Agent on commission
This is a person who acts on behalf of a
principal either by soliciting orders, or concluding contracts,
or negotiating deals using the authority vested in him
by the principal. Payment is usually made in the form of
a commission. This type of agent is most suitable where
long- term selling is required to a fairly large number
of customers. One agent could represent a number of manufacturers
of complementary and non-competitive products at any one
If the principal has some doubt about the
credit-worthiness or financial status of the buyer introduced
to him by his agent, (s)he may ask the agent to assume
liability in case of non- payment by the buyer. In other
words, the agent is asked to assume the 'del credere' risk.
However, the agent is not liable for the risk in the case
of non-acceptance of goods by a solvent buyer. Logically,
in view of the liability in such an arrangement, the 'del
credere' agent expects a higher-than-normal commission.
The existence of the 'del credere' agent is only common
in the United States.
If it is clear that some time may pass before
a product is established in the market, a retainer or fee
may be paid to the agent initially to provide some financial
inducement. However, once sales improve, the agent would
normally be put on to a commission.
Where a lot of non-profitable, pre-sales
work, training, customer contact, etc. is involved, the
most suitable method of selling is through salaried salesperson.
The salesperson would have the authority to accept orders
on behalf of the principal, who would meet all expenses
involved. (S)he could work from home or from an overseas
This is a commercial traveller with his/her
own area of retailers, wholesalers, or factories. The person
would act on behalf of a number of different principals
and can accept orders on behalf of each. (S)he does not
get involved in the stocking, servicing or documentation
of goods. This type of salesperson is suitable if there
are only a few customers for any one principal and if,
the goods are simple to understand and to sell.
Here the agent works on a commission for,
say, the sale of machinery, but works on profit basis for
the sale and distribution of consumables or spares related
to the product. The exporter is the contracting party with
the customer for the machine, but the customer purchases
the consumables directly from the agent in his/her own
Some products require an approach to selling
that is best suited to a commission agent but the agent
must also provide warehousing facilities for which they
are paid a fee. The agent takes responsibility for administering
stock, keeping it under tight security and issuing regular
reports on the stock situation. They can change prices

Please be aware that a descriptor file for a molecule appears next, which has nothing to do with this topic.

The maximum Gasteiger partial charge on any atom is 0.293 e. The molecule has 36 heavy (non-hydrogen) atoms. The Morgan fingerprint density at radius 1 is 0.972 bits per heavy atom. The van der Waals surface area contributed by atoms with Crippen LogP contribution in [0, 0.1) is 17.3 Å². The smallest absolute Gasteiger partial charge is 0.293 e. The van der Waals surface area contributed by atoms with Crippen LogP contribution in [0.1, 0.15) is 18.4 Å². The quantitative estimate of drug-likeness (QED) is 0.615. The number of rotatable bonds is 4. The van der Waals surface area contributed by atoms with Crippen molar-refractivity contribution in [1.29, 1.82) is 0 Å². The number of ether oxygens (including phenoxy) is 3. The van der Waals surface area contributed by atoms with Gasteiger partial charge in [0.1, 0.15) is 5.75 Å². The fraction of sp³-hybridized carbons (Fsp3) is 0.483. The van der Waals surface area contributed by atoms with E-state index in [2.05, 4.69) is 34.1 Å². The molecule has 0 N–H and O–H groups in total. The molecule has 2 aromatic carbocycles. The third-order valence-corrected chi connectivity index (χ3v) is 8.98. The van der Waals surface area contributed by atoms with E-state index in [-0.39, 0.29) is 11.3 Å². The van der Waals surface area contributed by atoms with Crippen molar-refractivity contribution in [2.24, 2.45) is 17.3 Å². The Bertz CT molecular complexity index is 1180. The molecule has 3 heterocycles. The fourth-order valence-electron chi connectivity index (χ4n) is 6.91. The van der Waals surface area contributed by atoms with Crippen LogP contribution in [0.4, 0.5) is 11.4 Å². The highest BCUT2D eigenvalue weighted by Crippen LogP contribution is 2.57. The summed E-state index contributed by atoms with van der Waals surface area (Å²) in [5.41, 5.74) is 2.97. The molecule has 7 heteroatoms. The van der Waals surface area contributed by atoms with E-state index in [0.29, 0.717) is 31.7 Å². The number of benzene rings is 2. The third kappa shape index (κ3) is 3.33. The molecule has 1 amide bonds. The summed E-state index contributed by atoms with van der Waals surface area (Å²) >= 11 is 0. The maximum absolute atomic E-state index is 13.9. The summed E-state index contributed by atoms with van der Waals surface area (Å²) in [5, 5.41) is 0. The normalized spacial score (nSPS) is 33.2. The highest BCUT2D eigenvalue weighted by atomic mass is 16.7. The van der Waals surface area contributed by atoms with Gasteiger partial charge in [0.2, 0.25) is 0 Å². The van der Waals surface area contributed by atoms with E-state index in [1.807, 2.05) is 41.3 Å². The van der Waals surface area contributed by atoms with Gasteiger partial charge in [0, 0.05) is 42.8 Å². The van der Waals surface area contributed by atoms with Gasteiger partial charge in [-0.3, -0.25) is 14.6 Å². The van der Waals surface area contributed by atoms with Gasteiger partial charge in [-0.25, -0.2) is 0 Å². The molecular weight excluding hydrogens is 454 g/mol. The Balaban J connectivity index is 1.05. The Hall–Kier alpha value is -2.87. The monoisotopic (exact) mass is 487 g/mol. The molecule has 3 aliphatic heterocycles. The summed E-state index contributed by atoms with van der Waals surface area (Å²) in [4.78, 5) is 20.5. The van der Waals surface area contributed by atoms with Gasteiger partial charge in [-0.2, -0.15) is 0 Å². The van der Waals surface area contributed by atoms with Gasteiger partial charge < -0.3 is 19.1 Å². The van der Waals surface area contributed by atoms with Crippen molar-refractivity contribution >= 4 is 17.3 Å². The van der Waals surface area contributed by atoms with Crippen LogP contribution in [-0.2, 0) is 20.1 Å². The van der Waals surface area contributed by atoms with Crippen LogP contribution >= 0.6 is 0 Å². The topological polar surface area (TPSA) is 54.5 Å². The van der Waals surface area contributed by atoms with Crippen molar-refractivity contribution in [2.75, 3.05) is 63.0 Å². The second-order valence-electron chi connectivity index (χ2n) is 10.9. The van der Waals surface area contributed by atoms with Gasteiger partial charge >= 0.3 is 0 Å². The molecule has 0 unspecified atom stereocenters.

if necessary and can also divide bulk supplies into more
easily distributable units.
Capital equipment, such as cranes and machine
tools, cannot be bought by the agent and is handled on
a commission-on-sales basis. However, these goods must
be serviced and the agent guarantees certain minimum service
facilities - installation, maintenance, spares, and repairs
- in return for a direct charge in proportion to the extent
of the work involved.
Many products need a design service incorporated
into the selling approach, e.g. factory flooring, air-conditioning
and audio/visual equipment. The agent must have drawing
office facilities where individual clients' needs can be
worked out. This type of agent is paid for these services
separately from the commission earned on the orders themselves.
Often the installation is carried out by local contractors,
or may even be organised and paid for by the customer.
Sometimes a major customer is willing to
offer the exporter's products to other potential customers
on a commission basis.
Often when selling to a developing country,
it is important that the exporter has at his disposal a
detailed knowledge of the market and the assurance that
his affairs are being continuously managed at a senior
level. This can be accomplished by a managing firm which
will report on agents, supervise joint ventures, recommend
new ways of entering the market and advise on a sales approach.
Because of its local status, it can lobby authorities to
prevent interference. Often it offers its own wholesale
or retail outlets, or distribution networks for managerial
services plus an agreed share of overall profit.
Factory representative/Agent controller
This is a salaried employee based abroad
to supervise the marketing arrangement in a specific group
of markets. Normally (s)he controls the local agent's operations,
but does not actually sell to customers, rather accompanying
the agent on key calls.
Export management agency
This agency acts as the manufacturer's export
department either for all or for a selection of foreign